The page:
I’ve been a Realtor and investor in real estate for approximately 20 years, and in the course of that time, I have personally flipped or renovated and rented over 50 homes. While I don’t feel there are overnight riches to be made; assessment and planning, together with properly analyzing real estate investments, can set you up for long term success and wonderful passive income.
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This summer, my son Eric is working with me, and I’m training him to evaluate properties and set aside his preconceived notions and biases and look at the numbers and see why we do what we do. So, we started with him analyzing real estate investments for passive income.
Below is his first assessment, and it shows clearly why you shouldn’t bring your assumptions into real estate analysis.
I asked Eric to evaluate 3 properties:
- A townhome in an upscale neighborhood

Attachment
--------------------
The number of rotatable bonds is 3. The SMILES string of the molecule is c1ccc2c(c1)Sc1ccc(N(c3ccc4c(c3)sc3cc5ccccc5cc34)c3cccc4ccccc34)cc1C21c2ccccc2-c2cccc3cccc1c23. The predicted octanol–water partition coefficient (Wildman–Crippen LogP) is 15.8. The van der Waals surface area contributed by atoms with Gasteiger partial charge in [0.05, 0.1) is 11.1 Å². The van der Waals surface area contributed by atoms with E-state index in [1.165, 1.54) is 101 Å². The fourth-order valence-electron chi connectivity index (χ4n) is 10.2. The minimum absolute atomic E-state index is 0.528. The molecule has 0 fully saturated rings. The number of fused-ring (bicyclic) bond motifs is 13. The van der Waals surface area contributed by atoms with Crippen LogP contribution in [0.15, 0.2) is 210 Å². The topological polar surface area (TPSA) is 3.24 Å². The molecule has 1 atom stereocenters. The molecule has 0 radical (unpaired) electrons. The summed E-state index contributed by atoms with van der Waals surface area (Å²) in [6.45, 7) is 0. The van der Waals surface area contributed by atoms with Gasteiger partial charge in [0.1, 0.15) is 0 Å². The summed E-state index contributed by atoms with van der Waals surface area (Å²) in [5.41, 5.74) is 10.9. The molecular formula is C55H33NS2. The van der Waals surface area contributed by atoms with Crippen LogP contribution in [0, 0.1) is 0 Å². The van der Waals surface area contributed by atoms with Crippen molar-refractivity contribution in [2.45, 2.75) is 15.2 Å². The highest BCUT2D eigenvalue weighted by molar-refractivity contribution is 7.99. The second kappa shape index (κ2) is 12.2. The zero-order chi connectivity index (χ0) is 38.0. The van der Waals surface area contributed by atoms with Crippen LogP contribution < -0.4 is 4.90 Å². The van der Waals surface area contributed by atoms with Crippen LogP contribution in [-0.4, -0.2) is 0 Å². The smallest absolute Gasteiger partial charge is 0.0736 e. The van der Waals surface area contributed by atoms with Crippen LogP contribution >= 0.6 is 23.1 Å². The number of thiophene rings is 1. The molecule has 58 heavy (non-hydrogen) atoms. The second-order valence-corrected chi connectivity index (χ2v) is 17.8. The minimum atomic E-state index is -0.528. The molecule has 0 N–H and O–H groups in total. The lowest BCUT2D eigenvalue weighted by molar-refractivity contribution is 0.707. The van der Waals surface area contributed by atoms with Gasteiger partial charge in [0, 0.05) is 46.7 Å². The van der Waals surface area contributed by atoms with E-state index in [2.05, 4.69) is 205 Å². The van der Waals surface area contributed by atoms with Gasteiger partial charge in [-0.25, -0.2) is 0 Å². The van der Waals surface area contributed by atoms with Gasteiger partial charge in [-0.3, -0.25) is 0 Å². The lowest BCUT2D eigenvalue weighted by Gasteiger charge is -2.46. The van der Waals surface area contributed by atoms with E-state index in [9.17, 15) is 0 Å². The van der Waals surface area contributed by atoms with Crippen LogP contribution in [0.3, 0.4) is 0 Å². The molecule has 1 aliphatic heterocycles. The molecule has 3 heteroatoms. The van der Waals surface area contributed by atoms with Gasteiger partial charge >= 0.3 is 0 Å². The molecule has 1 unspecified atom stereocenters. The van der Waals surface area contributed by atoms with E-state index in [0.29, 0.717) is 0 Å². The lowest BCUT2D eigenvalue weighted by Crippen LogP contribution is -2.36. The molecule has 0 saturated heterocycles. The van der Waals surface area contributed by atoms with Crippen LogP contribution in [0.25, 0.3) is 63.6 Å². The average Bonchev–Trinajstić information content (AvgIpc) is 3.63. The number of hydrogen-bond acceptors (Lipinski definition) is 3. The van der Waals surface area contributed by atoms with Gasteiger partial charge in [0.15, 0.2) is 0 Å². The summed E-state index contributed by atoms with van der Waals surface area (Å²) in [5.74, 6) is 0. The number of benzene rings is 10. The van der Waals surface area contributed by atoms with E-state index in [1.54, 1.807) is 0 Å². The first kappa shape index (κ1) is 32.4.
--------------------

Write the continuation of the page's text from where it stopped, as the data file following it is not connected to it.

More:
- A single family home in a working class neighborhood
- A townhome in a low income neighborhood
But, before we started, he needed to call a lender and find out what qualifications are currently necessary for an investor to buy. It’s important to double check lenders’ criteria, as these do change from time to time. Right now we are just seeing the economy and businesses start to open up after Coronovirus (Phase 1) and some lending criteria have already changed.
Here’s what the lender told him he needed in order to purchase an investment property:
- Minimum credit score of 700
- 15-20% downpayment funds
- A debt to income ratio less than 45% (let me know if you need explanation as to what this means and I can prepare another post with some more explanation of loan terms and requirements)
If he met those criteria, the bank could offer him a loan at approximately 4.75-5% interest rate for 30 years.
With this information, we could start analyzing the different properties. We decided to use a 20% downpayment plan and a 4.75% interest rate for all of the properties analyzed.